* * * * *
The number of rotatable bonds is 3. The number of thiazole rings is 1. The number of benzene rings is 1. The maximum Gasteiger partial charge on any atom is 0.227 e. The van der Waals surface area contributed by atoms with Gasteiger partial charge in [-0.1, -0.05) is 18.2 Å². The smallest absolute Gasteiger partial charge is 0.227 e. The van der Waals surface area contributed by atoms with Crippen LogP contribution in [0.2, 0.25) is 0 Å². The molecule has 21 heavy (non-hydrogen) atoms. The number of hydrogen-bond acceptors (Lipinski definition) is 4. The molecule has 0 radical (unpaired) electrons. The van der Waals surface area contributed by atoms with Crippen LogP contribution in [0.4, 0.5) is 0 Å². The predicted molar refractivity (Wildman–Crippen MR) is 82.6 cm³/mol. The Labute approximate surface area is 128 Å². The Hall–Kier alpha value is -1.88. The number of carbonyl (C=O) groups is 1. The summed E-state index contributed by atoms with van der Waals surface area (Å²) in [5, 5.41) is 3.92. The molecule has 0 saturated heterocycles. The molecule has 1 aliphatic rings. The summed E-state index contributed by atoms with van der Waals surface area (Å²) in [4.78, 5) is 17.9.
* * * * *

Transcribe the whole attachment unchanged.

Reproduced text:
The number of rotatable bonds is 3. The number of thiazole rings is 1. The number of benzene rings is 1. The maximum Gasteiger partial charge on any atom is 0.227 e. The van der Waals surface area contributed by atoms with Gasteiger partial charge in [-0.1, -0.05) is 18.2 Å². The smallest absolute Gasteiger partial charge is 0.227 e. The van der Waals surface area contributed by atoms with Crippen LogP contribution in [0.2, 0.25) is 0 Å². The molecule has 21 heavy (non-hydrogen) atoms. The number of hydrogen-bond acceptors (Lipinski definition) is 4. The molecule has 0 radical (unpaired) electrons. The van der Waals surface area contributed by atoms with Crippen LogP contribution in [0.4, 0.5) is 0 Å². The predicted molar refractivity (Wildman–Crippen MR) is 82.6 cm³/mol. The Labute approximate surface area is 128 Å². The Hall–Kier alpha value is -1.88. The number of carbonyl (C=O) groups is 1. The summed E-state index contributed by atoms with van der Waals surface area (Å²) in [5, 5.41) is 3.92. The molecule has 0 saturated heterocycles. The molecule has 1 aliphatic rings. The summed E-state index contributed by atoms with van der Waals surface area (Å²) in [4.78, 5) is 17.9.